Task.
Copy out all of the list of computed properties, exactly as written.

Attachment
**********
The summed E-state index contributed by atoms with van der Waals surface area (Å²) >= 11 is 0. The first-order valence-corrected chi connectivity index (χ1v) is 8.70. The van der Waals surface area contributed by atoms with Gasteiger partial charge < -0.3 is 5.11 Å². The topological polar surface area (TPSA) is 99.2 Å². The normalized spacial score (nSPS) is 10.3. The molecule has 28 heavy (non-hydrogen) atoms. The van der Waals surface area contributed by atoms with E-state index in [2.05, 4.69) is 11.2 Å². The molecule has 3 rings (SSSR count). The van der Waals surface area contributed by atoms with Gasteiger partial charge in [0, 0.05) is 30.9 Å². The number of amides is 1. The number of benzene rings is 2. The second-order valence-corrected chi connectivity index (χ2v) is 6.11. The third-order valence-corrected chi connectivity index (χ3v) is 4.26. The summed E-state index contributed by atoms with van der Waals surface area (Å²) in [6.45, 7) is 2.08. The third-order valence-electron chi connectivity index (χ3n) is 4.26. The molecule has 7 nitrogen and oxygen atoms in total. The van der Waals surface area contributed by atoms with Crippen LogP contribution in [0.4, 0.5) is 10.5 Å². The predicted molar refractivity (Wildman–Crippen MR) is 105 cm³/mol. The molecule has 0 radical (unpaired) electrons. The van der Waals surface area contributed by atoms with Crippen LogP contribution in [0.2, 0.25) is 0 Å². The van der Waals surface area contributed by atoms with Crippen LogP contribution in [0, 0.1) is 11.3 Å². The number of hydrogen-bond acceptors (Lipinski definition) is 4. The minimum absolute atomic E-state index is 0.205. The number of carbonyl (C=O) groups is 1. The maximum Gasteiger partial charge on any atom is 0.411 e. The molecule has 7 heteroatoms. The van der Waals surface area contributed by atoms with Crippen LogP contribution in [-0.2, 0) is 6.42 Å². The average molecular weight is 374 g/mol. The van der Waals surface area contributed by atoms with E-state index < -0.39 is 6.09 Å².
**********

The summed E-state index contributed by atoms with van der Waals surface area (Å²) >= 11 is 0. The first-order valence-corrected chi connectivity index (χ1v) is 8.70. The van der Waals surface area contributed by atoms with Gasteiger partial charge < -0.3 is 5.11 Å². The topological polar surface area (TPSA) is 99.2 Å². The normalized spacial score (nSPS) is 10.3. The molecule has 28 heavy (non-hydrogen) atoms. The van der Waals surface area contributed by atoms with E-state index in [2.05, 4.69) is 11.2 Å². The molecule has 3 rings (SSSR count). The van der Waals surface area contributed by atoms with Gasteiger partial charge in [0, 0.05) is 30.9 Å². The number of amides is 1. The number of benzene rings is 2. The second-order valence-corrected chi connectivity index (χ2v) is 6.11. The third-order valence-corrected chi connectivity index (χ3v) is 4.26. The summed E-state index contributed by atoms with van der Waals surface area (Å²) in [6.45, 7) is 2.08. The third-order valence-electron chi connectivity index (χ3n) is 4.26. The molecule has 7 nitrogen and oxygen atoms in total. The van der Waals surface area contributed by atoms with Crippen LogP contribution in [0.4, 0.5) is 10.5 Å². The predicted molar refractivity (Wildman–Crippen MR) is 105 cm³/mol. The molecule has 0 radical (unpaired) electrons. The van der Waals surface area contributed by atoms with Crippen LogP contribution in [0.2, 0.25) is 0 Å². The van der Waals surface area contributed by atoms with Crippen LogP contribution in [0, 0.1) is 11.3 Å². The number of hydrogen-bond acceptors (Lipinski definition) is 4. The minimum absolute atomic E-state index is 0.205. The number of carbonyl (C=O) groups is 1. The maximum Gasteiger partial charge on any atom is 0.411 e. The molecule has 7 heteroatoms. The van der Waals surface area contributed by atoms with Crippen LogP contribution in [-0.2, 0) is 6.42 Å². The average molecular weight is 374 g/mol. The van der Waals surface area contributed by atoms with E-state index < -0.39 is 6.09 Å².